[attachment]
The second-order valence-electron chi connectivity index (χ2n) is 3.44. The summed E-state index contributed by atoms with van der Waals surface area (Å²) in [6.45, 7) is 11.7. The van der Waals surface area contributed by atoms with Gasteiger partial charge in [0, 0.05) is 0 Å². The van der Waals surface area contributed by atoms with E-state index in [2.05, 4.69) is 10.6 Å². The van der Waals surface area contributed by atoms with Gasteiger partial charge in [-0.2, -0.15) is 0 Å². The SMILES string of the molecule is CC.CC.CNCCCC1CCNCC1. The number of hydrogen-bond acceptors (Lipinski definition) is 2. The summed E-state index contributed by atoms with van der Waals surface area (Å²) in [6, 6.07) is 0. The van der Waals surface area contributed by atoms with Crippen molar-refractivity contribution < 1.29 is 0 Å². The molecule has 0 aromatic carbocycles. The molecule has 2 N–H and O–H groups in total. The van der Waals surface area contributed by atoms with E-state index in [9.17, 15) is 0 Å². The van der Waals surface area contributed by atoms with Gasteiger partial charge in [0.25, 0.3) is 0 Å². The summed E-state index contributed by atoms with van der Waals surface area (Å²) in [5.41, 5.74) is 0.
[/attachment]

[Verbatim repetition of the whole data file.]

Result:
The second-order valence-electron chi connectivity index (χ2n) is 3.44. The summed E-state index contributed by atoms with van der Waals surface area (Å²) in [6.45, 7) is 11.7. The van der Waals surface area contributed by atoms with Gasteiger partial charge in [0, 0.05) is 0 Å². The van der Waals surface area contributed by atoms with E-state index in [2.05, 4.69) is 10.6 Å². The van der Waals surface area contributed by atoms with Gasteiger partial charge in [-0.2, -0.15) is 0 Å². The SMILES string of the molecule is CC.CC.CNCCCC1CCNCC1. The number of hydrogen-bond acceptors (Lipinski definition) is 2. The summed E-state index contributed by atoms with van der Waals surface area (Å²) in [6, 6.07) is 0. The van der Waals surface area contributed by atoms with Crippen molar-refractivity contribution < 1.29 is 0 Å². The molecule has 0 aromatic carbocycles. The molecule has 2 N–H and O–H groups in total. The van der Waals surface area contributed by atoms with E-state index in [9.17, 15) is 0 Å². The van der Waals surface area contributed by atoms with Gasteiger partial charge in [0.25, 0.3) is 0 Å². The summed E-state index contributed by atoms with van der Waals surface area (Å²) in [5.41, 5.74) is 0.